Our View: GW’s underhanded tactics to block the formation of an adjunct union must stop.
Ever since (and before) GW’s part-time professors voted to form a union in an October 2004 National Labor Relations Board election, University administrators have opposed its existence. Even after certification, and subsequent legal rulings stipulating the legality of the union, GW continues to drag out the process through legal filings and other technicalities.
The University’s continued tactics to stall the formation of the union, regardless of lingering questions concerning the merits of an adjunct union, must stop.
The University administration’s stance against the formation of an adjunct union is understandable. Traditionally, adjunct faculty members are hired to supplement full-time faculty by allowing professionals in various fields to infuse their expertise into an academic curriculum. In the University’s view, proponents of the union are attempting to create full-time positions out of what is inherently a part-time position.
GW, however, forced the issue of adjunct unionization on itself through long-running policies that created a heavy reliance on part-time faculty. Many students go through years of foreign language instruction at GW without having a full-time instructor, and adjunct faculty teach a significant number of classes in many other departments.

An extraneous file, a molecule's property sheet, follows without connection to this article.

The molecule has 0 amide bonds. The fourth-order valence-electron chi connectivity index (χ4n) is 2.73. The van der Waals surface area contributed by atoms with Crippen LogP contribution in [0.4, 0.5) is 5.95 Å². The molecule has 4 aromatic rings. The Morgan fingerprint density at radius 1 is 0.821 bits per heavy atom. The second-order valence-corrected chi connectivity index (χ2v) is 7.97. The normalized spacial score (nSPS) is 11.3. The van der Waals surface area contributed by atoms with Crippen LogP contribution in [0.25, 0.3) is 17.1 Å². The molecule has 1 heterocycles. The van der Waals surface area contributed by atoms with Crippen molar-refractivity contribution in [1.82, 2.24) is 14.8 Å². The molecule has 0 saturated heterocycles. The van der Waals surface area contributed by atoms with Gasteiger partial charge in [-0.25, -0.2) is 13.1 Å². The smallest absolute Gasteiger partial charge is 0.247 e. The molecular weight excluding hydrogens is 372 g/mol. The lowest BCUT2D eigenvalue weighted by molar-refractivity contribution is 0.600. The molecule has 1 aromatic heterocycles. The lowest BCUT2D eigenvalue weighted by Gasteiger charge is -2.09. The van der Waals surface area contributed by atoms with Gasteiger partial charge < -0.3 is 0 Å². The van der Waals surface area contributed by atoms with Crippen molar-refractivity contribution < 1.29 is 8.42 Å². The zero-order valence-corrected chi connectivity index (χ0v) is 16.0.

While both sides present compelling arguments as to whether the union is necessary or worthwhile, the time for that debate has passed. The NLRB certified the results of the election, and in a Dec. 28 decision noted that GW’s arguments against the union are “without merit.”
Further stalling the union will only waste more time and resources, and furthers the perception that GW administrators are more concerned with bottom lines and profit motives above all else. Already strained faculty-administration relations will continue to deteriorate as this process drags on.
Still, in the long term there is hope for GW’s position. Administrators worried about the impact of collective bargaining on adjunct salary and benefits could easily undercut the power of the union by hiring more full-time faculty.
A concerted effort on the part of the administration to have adjunct faculty return to their traditional role as supplemental educators by creating more full-time faculty positions would benefit the interests of students, administrators and professors. Administrators especially would have fewer adjunct faculty members to deal with.
Adjunct faculty members play an important role at every university. The availability in Washington, D.C., of high-quality professionals from almost every field makes the role of adjuncts at GW even more substantial. It is understandable that GW would tap into the resources of the city to improve the quality of instruction.
There can be little sympathy, however, for an administration that over-utilizes adjunct faculty to the point where unionization becomes a serious option. The NLRB certified the results of the original election in early 2005, and again upheld their ruling last month. It’s time for the GW administration to realize that it is fighting a losing battle.